2. PR McCary-Madden said:
Fact is, that nowadays the people who are getting rich in the music industry are not artists – they are actors and players. Not long ago, music actors would simply “re-make” real music that they believe was forgotten by the public and passed it off as their own. But, lawsuits started popping up like weeds.
Then these music actors started stealing lyrics from the past and singing them to new music or stealing music and playing it to new lyrics. And this became common practice in R&B and Rap.
But, today these music actors cleverly mix up pieces from different arrangements and “freshen up” the lyrics with current slang to the point that the sound (as they said above) “feels” strikingly familiar. This mixing up of the music has but one purpose: to prevent anyone from being able to prove that it’s stolen music.
This is no different from when they put white faces on black album covers in the ‘50s and ‘60s. Jay-Z, R Kelly and Will.I.am do it all the time.
Notice that it says, “Gaye defendants are claiming ownership of an entire genre, as opposed to a specific work”? This is being very technical, isn’t it?
So now, the Gaye family is being sued for alleging that two pieces “feel” or “sound” the same? This is really being proactive. The suit is essentially stating publicly that no one should believe the Gaye family if they claim we stole their music, because they can’t prove it.
This is just as ridiculous as the writer stating that it’s hard to say the songs sound alike. You’re kidding. But the first sentence is absolutely correct, except Marvin was the one with the hit records and Robin Thicke, T.I. and Pharrell are the ones trying to get over!! (From: blackamericaweb.com)
3. Cristina K observed:
I listened to both songs multiple times. The beat is almost the same, but it is a very basic and is highly used on drum machines. So I give a pass on the drums. I payed close attention to the bass line... and I agree with George Clinton when I give that a pass as well. It is a funky beat that could have been played by George, but wasn't. Lastly, I listened a third time to the vocal melody. Here I found, it was a different melody in almost every way. It harmonized differently with the chord structure. The rhythmic pattern is different and the intervals between the melody notes are different. I really cannot find one basis for plagiarism. Rhythmically, harmonically and melodically it is a different song. Heck, the chord progression doesn't even match (Got to Give it up is a I-II-IV-V based progression and Blurred Lines is a I-III-VI-IVadd9(strong pull to a V)) . Does it sound similar? Yes, but that doesn't mean squat.(From NPR Music -npr.com)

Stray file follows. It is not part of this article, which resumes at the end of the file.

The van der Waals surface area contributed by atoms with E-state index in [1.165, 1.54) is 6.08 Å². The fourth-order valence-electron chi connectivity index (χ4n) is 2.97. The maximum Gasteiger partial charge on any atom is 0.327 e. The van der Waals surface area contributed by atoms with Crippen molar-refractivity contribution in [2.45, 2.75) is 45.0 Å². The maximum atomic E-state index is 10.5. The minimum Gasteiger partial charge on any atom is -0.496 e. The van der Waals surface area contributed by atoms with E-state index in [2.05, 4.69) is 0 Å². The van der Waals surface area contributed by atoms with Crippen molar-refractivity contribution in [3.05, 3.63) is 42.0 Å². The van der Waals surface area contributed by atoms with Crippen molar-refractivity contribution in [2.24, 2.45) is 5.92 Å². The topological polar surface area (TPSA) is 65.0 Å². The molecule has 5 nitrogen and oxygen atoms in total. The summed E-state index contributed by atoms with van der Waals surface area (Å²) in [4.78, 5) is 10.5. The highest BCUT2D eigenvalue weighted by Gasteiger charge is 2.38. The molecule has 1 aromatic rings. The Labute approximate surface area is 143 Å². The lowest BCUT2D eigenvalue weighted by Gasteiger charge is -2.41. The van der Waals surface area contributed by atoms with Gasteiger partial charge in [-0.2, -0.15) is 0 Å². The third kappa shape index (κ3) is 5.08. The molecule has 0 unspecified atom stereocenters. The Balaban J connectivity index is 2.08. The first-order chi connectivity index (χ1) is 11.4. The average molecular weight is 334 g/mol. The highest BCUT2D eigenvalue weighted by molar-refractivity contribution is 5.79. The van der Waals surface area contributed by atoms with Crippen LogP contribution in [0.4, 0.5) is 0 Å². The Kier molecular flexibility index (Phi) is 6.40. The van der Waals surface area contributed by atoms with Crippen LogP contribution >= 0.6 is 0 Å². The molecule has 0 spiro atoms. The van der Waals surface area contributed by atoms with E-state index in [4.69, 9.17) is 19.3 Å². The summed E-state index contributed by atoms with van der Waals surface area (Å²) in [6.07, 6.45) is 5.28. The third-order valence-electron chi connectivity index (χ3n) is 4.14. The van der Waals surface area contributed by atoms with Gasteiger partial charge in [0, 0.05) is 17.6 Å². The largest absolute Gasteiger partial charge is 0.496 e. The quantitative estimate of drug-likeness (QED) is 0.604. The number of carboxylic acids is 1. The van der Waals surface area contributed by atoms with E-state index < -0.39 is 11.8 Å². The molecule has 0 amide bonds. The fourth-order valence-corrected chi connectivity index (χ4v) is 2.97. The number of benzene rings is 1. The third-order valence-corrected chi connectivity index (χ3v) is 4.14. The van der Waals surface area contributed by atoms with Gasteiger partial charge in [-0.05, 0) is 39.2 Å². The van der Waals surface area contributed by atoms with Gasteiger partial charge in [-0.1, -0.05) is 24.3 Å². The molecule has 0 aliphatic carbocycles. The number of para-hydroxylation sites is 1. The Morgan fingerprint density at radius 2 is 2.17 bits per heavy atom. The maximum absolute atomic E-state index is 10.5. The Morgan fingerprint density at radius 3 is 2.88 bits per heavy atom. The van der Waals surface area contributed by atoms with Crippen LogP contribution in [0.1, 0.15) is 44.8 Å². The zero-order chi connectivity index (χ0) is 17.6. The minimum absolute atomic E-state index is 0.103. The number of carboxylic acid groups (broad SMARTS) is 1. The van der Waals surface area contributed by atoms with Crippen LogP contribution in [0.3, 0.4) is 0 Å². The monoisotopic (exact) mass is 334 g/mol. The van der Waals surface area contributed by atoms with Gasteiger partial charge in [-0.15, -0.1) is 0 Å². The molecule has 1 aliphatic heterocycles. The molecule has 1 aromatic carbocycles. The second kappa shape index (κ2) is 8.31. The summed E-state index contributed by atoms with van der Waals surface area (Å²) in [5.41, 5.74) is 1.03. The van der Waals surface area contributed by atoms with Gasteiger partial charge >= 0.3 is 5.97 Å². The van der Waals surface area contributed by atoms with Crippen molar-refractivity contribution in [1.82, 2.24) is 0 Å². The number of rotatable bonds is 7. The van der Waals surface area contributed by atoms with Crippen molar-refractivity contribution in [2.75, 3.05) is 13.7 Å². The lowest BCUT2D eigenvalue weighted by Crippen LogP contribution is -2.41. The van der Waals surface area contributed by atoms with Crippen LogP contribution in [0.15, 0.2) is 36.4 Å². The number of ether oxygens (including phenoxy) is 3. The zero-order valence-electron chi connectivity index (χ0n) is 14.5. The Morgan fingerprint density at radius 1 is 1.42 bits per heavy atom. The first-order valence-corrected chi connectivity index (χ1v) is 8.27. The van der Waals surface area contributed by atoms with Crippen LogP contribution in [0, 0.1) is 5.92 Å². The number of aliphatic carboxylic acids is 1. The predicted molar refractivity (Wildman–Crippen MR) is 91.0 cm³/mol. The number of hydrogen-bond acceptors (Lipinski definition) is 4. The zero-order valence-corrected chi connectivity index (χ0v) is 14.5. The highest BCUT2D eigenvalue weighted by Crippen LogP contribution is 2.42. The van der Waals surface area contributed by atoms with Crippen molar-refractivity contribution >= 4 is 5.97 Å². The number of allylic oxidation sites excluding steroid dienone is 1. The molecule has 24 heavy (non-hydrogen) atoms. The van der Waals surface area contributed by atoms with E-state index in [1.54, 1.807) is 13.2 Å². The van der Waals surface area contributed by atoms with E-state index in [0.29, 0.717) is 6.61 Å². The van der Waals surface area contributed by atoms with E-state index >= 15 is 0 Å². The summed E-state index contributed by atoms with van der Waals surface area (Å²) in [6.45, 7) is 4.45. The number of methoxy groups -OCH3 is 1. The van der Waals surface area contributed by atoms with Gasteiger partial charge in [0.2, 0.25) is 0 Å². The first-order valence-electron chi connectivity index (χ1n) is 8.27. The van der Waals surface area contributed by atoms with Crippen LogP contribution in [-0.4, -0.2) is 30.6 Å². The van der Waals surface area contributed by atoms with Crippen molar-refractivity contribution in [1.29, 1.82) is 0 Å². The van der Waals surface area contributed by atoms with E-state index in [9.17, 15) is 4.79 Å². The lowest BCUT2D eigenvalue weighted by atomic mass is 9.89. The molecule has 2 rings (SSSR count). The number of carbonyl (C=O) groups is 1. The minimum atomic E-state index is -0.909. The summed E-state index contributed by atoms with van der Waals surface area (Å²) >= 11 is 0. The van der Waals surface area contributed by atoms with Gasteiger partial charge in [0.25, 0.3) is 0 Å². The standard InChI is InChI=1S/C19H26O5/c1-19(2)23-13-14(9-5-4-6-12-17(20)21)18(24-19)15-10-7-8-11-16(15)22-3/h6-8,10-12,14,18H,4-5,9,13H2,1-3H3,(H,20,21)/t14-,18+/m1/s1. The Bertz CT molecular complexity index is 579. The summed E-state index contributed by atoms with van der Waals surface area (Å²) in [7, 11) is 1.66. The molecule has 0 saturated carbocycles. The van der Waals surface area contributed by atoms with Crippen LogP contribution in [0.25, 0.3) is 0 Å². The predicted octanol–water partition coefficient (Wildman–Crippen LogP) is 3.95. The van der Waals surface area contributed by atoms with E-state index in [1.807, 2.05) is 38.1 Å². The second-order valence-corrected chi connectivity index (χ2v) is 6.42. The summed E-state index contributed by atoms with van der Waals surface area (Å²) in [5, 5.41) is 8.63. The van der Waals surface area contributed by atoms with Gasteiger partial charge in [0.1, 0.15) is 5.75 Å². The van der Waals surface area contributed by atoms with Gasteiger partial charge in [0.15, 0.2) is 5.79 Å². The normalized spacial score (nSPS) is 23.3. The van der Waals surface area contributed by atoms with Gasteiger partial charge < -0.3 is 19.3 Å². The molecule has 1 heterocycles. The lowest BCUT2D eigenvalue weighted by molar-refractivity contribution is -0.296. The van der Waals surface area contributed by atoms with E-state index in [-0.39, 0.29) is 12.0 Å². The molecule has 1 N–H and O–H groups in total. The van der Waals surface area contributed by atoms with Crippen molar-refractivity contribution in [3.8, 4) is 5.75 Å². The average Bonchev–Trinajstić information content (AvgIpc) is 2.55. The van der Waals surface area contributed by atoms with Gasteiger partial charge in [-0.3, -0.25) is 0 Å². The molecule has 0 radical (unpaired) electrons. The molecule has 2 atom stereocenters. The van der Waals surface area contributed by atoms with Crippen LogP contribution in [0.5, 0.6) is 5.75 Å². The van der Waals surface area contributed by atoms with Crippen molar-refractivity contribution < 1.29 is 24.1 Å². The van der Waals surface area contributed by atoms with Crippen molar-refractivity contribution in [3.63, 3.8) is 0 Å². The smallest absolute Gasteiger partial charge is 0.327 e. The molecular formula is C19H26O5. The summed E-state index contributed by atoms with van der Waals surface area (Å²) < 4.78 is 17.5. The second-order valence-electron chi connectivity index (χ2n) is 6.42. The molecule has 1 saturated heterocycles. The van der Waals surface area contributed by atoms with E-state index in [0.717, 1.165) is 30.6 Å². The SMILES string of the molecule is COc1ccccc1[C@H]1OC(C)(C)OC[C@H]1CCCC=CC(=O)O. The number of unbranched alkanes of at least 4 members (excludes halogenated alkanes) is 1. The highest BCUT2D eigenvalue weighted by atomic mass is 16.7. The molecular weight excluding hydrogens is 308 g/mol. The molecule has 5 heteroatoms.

The Couple: Robin and Paula
Getting to know Robin Thicke as a person, family man, singer-songwriter
Judging Robin Thicke by the public eye through his hit song "Blurred Lines" will be biased.As they say in the music industry in America, he is a hardworking man when it comes to music.
Thicke was born in Los Angeles, California. His mother is actress-singer Gloria Loring (née Goff), who appeared on U.S. daytime drama Days of Our Lives, and his father is Canadian actor Alan Thicke, who is known for his role on the TV sitcom Growing Pains. They divorced when he was seven.Thicke has an older brother, Brennan, who worked as a voice actor in the mid-1980s. Thicke is a dual citizen, holding Canadian citizenship through his father and United States citizenship through his mother and by birth. Thicke resides in Vancouver, British Columbia.(From Wikipedia)
Robin Thicke is first and foremost a songwriter way back late '90s when he started working and collaborating with other songwriters as he wrote songs with the likes of Brandy, 3T, Christina Aguilera, Jordan Knight, Mya and the King of Pop, Michael Jackson.
At the turn of the century, Thicke became a singer, aside from his songwriting and producing singles for other artists. In a span of the new decade, he was able to make six albums, including Blurred Lines.
- A Beautiful World (2003)
- The Evolution of Robin Thicke (2006)
- Something Else (2008)
- Sex Therapy (2009)
- Love After War (2011)
- Blurred Lines (2013)
Talking about his much-talked and much-criticized album:
"The last year I've been wanting to have more fun. I think I took myself very seriously as an artist and I wanted to be like Marvin Gaye, and John Lennon and Bob Marley and these great artists and songwriters that sang about love and sang about relationships," Robin explained. "And then the last year, my wife and I just really wanted to have fun again, we wanted to be young again and we wanted to dance again and go out with our friends, so I wanted to make music that reflected that culture also."